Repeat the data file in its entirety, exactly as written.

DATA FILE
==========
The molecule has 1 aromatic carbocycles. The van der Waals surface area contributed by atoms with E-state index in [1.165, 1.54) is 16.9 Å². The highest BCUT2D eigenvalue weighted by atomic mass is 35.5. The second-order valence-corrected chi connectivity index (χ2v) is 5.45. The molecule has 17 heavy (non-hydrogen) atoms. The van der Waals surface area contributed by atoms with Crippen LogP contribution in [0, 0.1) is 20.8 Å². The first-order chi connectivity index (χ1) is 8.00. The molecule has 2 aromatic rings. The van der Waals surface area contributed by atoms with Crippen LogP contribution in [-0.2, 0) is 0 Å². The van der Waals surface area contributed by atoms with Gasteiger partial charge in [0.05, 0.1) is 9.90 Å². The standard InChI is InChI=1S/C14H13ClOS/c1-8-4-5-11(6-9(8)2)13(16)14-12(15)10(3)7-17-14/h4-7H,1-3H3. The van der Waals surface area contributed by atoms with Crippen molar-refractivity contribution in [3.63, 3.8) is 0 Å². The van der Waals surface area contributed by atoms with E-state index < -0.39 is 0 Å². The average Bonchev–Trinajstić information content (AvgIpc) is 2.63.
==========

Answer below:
The molecule has 1 aromatic carbocycles. The van der Waals surface area contributed by atoms with E-state index in [1.165, 1.54) is 16.9 Å². The highest BCUT2D eigenvalue weighted by atomic mass is 35.5. The second-order valence-corrected chi connectivity index (χ2v) is 5.45. The molecule has 17 heavy (non-hydrogen) atoms. The van der Waals surface area contributed by atoms with Crippen LogP contribution in [0, 0.1) is 20.8 Å². The first-order chi connectivity index (χ1) is 8.00. The molecule has 2 aromatic rings. The van der Waals surface area contributed by atoms with Crippen LogP contribution in [-0.2, 0) is 0 Å². The van der Waals surface area contributed by atoms with Gasteiger partial charge in [0.05, 0.1) is 9.90 Å². The standard InChI is InChI=1S/C14H13ClOS/c1-8-4-5-11(6-9(8)2)13(16)14-12(15)10(3)7-17-14/h4-7H,1-3H3. The van der Waals surface area contributed by atoms with Crippen molar-refractivity contribution in [3.63, 3.8) is 0 Å². The van der Waals surface area contributed by atoms with E-state index < -0.39 is 0 Å². The average Bonchev–Trinajstić information content (AvgIpc) is 2.63.